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Subject: RE: Lyr Req: The Bells of Hell go ting-a-ling-a-ling
From: meself
Date: 05 Dec 13 - 03:20 PM

I have heard - or partially misheard - the 'For me the angels sing ... ' line as 'The devil's got a thing-a-ling-a-ling,/For you and not for me.' Whatever the intent of the original lyricist, I don't get the impression that it was sung so widely for its theological implications as much as for its humorous implications.


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Subject: Lyr Add: THE BELLS OF HELL GO TING-A-LING-A-LING
From: Joe Offer
Date: 05 Dec 13 - 04:25 PM

Ah, meself, but the theological implications are profound:
    God loves me, but you're going to hell....


Here's are the lyrics from Max Arthur's When This Bloody War Is Over: Soldiers' Songs of the First World War (2001). I like the background notes.

The Bells of Hell go ting-a-ling-a-ling
[tune: She Only Answered Ting-a-ling-a-ling]

The Bells of Hell go ting-a-ling-a-ling
For you but not for me:
For me the angels sing-a-ling-a-ling,
For you but not for me. [this line doesn't fit logically, so I think the author has it wrong]

Oh! Death, where is thy sting-a-ling-a-ling
Oh! Grave, thy victory?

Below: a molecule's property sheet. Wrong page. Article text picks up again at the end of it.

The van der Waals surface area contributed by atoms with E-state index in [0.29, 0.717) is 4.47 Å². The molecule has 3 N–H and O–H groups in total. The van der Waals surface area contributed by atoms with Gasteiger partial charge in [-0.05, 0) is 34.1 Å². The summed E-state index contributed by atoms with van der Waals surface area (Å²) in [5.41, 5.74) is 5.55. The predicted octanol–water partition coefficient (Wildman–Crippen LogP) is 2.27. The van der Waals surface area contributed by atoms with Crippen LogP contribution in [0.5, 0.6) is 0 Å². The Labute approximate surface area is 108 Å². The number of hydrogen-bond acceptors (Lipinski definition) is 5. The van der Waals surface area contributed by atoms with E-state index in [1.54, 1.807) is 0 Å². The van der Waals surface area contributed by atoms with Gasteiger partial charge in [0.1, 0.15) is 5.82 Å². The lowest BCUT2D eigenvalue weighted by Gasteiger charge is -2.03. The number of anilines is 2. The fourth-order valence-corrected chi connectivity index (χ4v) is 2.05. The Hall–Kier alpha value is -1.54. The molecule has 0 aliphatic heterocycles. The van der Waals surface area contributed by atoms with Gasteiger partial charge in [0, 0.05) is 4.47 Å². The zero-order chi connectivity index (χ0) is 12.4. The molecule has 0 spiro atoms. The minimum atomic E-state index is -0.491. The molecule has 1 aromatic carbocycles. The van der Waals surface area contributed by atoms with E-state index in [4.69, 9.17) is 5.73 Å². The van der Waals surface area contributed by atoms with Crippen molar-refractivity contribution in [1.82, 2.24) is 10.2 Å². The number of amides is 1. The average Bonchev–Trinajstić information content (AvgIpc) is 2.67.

The Bells of Hell go ting-a-ling-a-ling
For you but not for me. ^^^

Often sung by soldiers as they came out of the line as others were passing, heading for the Front. Strong emphasis was put on the word 'you.'


So, I wonder if we can find the lyrics to "She Only Answered Ting-a-ling-a-ling."


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Subject: ADD: Ting-a-Ling-Ting-Tay (Harry Dacre)
From: Joe Offer
Date: 05 Dec 13 - 04:39 PM

Ah, here it is, from http://www.traditionalmusic.co.uk/songster/37-ting-a-ling-ting-tay.htm

TING-A-LING-TING-TAY.
Copyright, 1892, by T. B. Harms & Co.
(Words and Music by Harry Dacre.)

I once met a beautiful Spaniard, quite the finest And divinest!
She played, in the streets, for a living, altho' she'd the grace of a queen;
Her beauty was something magnetic, I grew frantic! quite romantic!
I followed her 'round like a poodle, and worshipped her sweet mandolin!
At last I ventured to say, "How really delicious you play!"

Chorus.
But she only answered "Ting-a-ling" to all that I could say;
She seemed to live on ting-a-ling, by night as well as day.
I told her I would marry her, but all she had to say
Was, ting-a-ling-a-ling-ting, ting-a-ling-a-ling-ting, ting-a-ling-a-ling, ting-day!

I'm neither so old nor so ugly, I am healthy, fairly wealthy,
And thousands would be quite delighted to join me in Hymen's strong noose!
But this was the girl that I wanted! I adored her, and implored her
To tell me my fate, if she loved me; alas! all my prayers were no use.
Said I, "If you won't be my wife, I'll soon put an end to my life!" - Chorus.

I showed her a bottle marked "poison!" and a dagger, just for swagger,
A rusty, six-chamber revolver was also displayed in my belt;
I told her unless she consented, she'd repent it, for I meant it!